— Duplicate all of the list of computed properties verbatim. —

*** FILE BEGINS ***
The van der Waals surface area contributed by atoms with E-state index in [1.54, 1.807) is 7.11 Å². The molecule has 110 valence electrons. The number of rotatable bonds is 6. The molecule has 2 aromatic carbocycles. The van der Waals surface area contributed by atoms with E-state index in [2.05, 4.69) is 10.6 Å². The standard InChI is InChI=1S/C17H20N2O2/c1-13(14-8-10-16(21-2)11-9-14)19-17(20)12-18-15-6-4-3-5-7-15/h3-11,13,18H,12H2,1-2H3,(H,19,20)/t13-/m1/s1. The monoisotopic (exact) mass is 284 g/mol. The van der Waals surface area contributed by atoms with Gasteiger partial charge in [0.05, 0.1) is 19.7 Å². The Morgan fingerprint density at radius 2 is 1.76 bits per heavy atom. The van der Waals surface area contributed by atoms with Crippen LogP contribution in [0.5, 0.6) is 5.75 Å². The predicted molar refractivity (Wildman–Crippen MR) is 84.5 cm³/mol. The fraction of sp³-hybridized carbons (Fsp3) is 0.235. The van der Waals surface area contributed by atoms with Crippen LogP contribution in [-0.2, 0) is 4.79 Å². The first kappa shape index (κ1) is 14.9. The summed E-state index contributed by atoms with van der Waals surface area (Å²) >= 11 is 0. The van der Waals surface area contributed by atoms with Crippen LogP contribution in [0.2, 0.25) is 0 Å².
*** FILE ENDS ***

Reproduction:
The van der Waals surface area contributed by atoms with E-state index in [1.54, 1.807) is 7.11 Å². The molecule has 110 valence electrons. The number of rotatable bonds is 6. The molecule has 2 aromatic carbocycles. The van der Waals surface area contributed by atoms with E-state index in [2.05, 4.69) is 10.6 Å². The standard InChI is InChI=1S/C17H20N2O2/c1-13(14-8-10-16(21-2)11-9-14)19-17(20)12-18-15-6-4-3-5-7-15/h3-11,13,18H,12H2,1-2H3,(H,19,20)/t13-/m1/s1. The monoisotopic (exact) mass is 284 g/mol. The van der Waals surface area contributed by atoms with Gasteiger partial charge in [0.05, 0.1) is 19.7 Å². The Morgan fingerprint density at radius 2 is 1.76 bits per heavy atom. The van der Waals surface area contributed by atoms with Crippen LogP contribution in [0.5, 0.6) is 5.75 Å². The predicted molar refractivity (Wildman–Crippen MR) is 84.5 cm³/mol. The fraction of sp³-hybridized carbons (Fsp3) is 0.235. The van der Waals surface area contributed by atoms with Crippen LogP contribution in [-0.2, 0) is 4.79 Å². The first kappa shape index (κ1) is 14.9. The summed E-state index contributed by atoms with van der Waals surface area (Å²) >= 11 is 0. The van der Waals surface area contributed by atoms with Crippen LogP contribution in [0.2, 0.25) is 0 Å².